As shown in FIG. 2, the differential input module 108 includes a differential amplifier 202, with the external voltage 104 coupled to a negative input node of the differential amplifier 202 and the reference voltage 106 coupled to a positive input node of the differential amplifier 202. The differential input module 108 also includes a tail current source 204 coupled to the differential amplifier 202.

Further, the differential input module 108 includes two loads (i.e., load 206 and load 208) coupled to two legs of the differential amplifier 202 via a first stress protection module 210. In one example embodiment, the differential input module 108 includes the first stress protection module 210 connected between the differential amplifier 202 and the two loads to prevent the differential amplifier 202 from exceeding a reliability limit of the differential amplifier 202.

For example, the reliability limit refers to a maximum voltage level within which transistors in the differential input stage (e.g., the differential amplifier 202) is allowed to operate. In other words, if voltage across the differential amplifier 202 passes the reliability limit, then the differential amplifier 202 is considered as stressed, that is the voltage across transistor terminals in the differential amplifier 202 is more than the reliability limit. For example, a 1.8 V transistor can reliably operate up to a maximum voltage of 1.8+10%, i.e., 1.98 V. In one exemplary implementation, the tail current source 204 is coupled to a ground (VSS) and the two loads (i.e., the load 206 and the load 208) are coupled to an input/output (I/O) supply voltage (VDDIO).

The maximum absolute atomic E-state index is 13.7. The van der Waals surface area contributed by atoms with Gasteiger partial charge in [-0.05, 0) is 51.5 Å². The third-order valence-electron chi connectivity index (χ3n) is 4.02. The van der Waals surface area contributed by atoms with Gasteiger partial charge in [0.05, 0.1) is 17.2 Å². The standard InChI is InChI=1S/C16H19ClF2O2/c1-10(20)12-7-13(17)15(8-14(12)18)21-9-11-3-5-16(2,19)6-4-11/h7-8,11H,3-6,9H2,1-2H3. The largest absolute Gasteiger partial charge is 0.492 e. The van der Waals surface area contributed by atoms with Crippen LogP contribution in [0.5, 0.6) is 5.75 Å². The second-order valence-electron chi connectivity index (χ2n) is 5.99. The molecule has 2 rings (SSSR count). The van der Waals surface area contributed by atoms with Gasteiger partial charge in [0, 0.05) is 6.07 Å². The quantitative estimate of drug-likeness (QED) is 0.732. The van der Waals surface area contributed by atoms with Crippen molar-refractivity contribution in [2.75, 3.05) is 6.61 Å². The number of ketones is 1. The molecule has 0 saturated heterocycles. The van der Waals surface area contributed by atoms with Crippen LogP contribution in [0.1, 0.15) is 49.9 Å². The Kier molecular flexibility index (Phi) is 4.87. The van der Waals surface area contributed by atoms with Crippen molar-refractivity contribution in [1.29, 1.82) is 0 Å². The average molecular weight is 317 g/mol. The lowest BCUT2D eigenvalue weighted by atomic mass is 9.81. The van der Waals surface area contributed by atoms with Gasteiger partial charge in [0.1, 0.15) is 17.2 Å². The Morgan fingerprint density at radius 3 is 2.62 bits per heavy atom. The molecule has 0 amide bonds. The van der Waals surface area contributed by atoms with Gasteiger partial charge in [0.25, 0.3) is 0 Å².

Further as shown in FIG. 2, the decision module 112 includes a pass transistor 212 for regulating a flow of a current based on the control signal 110, which is the output of the differential input module 108, and a current sink 214. In one example embodiment, the decision module 112 includes a second stress protection module 216 coupled between the pass transistor 212 and the current sink 214 to prevent the pass transistor 212 from exceeding a reliability limit of the pass transistor 212 and to prevent the current sink 214 from exceeding a reliability limit of the current sink 214.

In one embodiment, the pass transistor 212 is turned off if the external voltage 104 is less than the reference voltage 106. As mentioned above, the decision module 112 generates the inverter input signal 114 based on the control signal 110. In addition, the inverter 116 generates the output signal 118 based on the inverter input signal 114. The circuit diagram for the input receiver system 100 of FIG. 1 is illustrated in FIG. 3.

FIG. 3 is an exemplary circuit diagram 300 of the input receiver system 100 of FIG. 1, according to one embodiment. Particularly, the circuit diagram 300 includes a comparator circuit (e.g., the comparator 102 as illustrated in FIG. 3) and an inverter circuit (e.g., the inverter 116 as illustrated in FIG. 3). As shown in FIG. 3, the comparator circuit 102 includes the differential input module 108 and the decision module 112. The differential input module 108 includes the differential amplifier 202, the tail current source 204, the loads (e.g., the load 206 and the load 208), and the first stress protection module 210.

Further as shown in FIG. 3, the differential amplifier 202 includes two NMOS transistors (MN 1 and MN 2), the tail current source 204 includes an NMOS transistor, the first stress protection module 210 includes two NMOS transistors (MN 3 and MN 4), and each of the two loads (e.g., the load 206 and the load 208) includes a PMOS transistor (MP 1 and MP 2, respectively). In one exemplary implementation, two respective gates of the two NMOS transistors (MN 3 and MN 4) in the first stress protection module 210 are biased with a first bias voltage 302 such that each of voltages at drains of the two NMOS transistors (MN 1 and MN 2) in the differential amplifier 202 does not exceed the first bias voltage 302 minus threshold voltage of the NMOS transistors (MN 3 and MN 4) in the first stress protection module 210. As illustrated in FIG. 3, the control signal 110 is a drain voltage of an NMOS transistor (MN 3) associated with the external voltage 104.